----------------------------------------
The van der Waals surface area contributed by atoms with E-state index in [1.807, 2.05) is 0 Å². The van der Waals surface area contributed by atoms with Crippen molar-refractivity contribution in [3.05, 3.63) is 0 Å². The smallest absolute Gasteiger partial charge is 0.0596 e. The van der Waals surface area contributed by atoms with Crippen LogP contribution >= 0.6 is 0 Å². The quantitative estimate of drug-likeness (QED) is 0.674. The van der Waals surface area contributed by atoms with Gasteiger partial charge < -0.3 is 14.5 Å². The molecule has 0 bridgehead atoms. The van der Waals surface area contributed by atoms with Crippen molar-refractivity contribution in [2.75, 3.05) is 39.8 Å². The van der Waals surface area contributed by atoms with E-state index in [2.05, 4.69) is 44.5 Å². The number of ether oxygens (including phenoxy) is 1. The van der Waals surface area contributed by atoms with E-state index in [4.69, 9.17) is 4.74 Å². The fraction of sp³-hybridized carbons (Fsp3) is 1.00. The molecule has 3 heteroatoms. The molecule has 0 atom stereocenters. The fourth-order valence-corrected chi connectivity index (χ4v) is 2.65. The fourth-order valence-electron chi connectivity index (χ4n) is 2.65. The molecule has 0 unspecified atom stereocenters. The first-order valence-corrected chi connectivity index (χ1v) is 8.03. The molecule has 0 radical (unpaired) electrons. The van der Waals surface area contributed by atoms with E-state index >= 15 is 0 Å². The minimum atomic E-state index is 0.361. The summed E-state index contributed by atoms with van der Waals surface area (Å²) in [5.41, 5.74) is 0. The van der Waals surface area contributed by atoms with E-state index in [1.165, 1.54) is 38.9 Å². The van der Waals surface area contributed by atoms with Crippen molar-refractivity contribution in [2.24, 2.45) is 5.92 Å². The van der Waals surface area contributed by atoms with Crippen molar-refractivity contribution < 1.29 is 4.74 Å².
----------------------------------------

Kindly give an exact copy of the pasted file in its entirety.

The van der Waals surface area contributed by atoms with E-state index in [1.807, 2.05) is 0 Å². The van der Waals surface area contributed by atoms with Crippen molar-refractivity contribution in [3.05, 3.63) is 0 Å². The smallest absolute Gasteiger partial charge is 0.0596 e. The van der Waals surface area contributed by atoms with Crippen LogP contribution >= 0.6 is 0 Å². The quantitative estimate of drug-likeness (QED) is 0.674. The van der Waals surface area contributed by atoms with Gasteiger partial charge < -0.3 is 14.5 Å². The molecule has 0 bridgehead atoms. The van der Waals surface area contributed by atoms with Crippen molar-refractivity contribution in [2.75, 3.05) is 39.8 Å². The van der Waals surface area contributed by atoms with E-state index in [2.05, 4.69) is 44.5 Å². The number of ether oxygens (including phenoxy) is 1. The van der Waals surface area contributed by atoms with E-state index in [4.69, 9.17) is 4.74 Å². The fraction of sp³-hybridized carbons (Fsp3) is 1.00. The molecule has 3 heteroatoms. The molecule has 0 atom stereocenters. The fourth-order valence-corrected chi connectivity index (χ4v) is 2.65. The fourth-order valence-electron chi connectivity index (χ4n) is 2.65. The molecule has 0 unspecified atom stereocenters. The first-order valence-corrected chi connectivity index (χ1v) is 8.03. The molecule has 0 radical (unpaired) electrons. The van der Waals surface area contributed by atoms with E-state index >= 15 is 0 Å². The minimum atomic E-state index is 0.361. The summed E-state index contributed by atoms with van der Waals surface area (Å²) in [5.41, 5.74) is 0. The van der Waals surface area contributed by atoms with E-state index in [1.165, 1.54) is 38.9 Å². The van der Waals surface area contributed by atoms with Crippen molar-refractivity contribution in [2.24, 2.45) is 5.92 Å². The van der Waals surface area contributed by atoms with Crippen molar-refractivity contribution < 1.29 is 4.74 Å².